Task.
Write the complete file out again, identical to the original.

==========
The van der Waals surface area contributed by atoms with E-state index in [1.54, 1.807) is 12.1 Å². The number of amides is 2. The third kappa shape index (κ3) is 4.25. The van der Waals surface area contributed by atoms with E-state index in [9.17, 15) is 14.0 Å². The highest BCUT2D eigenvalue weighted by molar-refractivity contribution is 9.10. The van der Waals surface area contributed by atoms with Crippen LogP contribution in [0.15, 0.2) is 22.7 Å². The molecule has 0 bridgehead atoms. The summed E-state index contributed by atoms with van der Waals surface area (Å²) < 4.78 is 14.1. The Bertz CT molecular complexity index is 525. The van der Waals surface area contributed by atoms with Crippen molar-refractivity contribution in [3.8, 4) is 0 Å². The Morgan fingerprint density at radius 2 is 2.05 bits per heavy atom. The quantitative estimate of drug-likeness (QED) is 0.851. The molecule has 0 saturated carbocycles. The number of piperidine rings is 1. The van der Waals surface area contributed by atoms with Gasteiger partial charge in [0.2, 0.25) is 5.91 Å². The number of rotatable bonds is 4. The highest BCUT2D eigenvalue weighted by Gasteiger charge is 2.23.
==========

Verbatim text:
The van der Waals surface area contributed by atoms with E-state index in [1.54, 1.807) is 12.1 Å². The number of amides is 2. The third kappa shape index (κ3) is 4.25. The van der Waals surface area contributed by atoms with E-state index in [9.17, 15) is 14.0 Å². The highest BCUT2D eigenvalue weighted by molar-refractivity contribution is 9.10. The van der Waals surface area contributed by atoms with Crippen LogP contribution in [0.15, 0.2) is 22.7 Å². The molecule has 0 bridgehead atoms. The summed E-state index contributed by atoms with van der Waals surface area (Å²) < 4.78 is 14.1. The Bertz CT molecular complexity index is 525. The van der Waals surface area contributed by atoms with Crippen molar-refractivity contribution in [3.8, 4) is 0 Å². The Morgan fingerprint density at radius 2 is 2.05 bits per heavy atom. The quantitative estimate of drug-likeness (QED) is 0.851. The molecule has 0 saturated carbocycles. The number of piperidine rings is 1. The van der Waals surface area contributed by atoms with Gasteiger partial charge in [0.2, 0.25) is 5.91 Å². The number of rotatable bonds is 4. The highest BCUT2D eigenvalue weighted by Gasteiger charge is 2.23.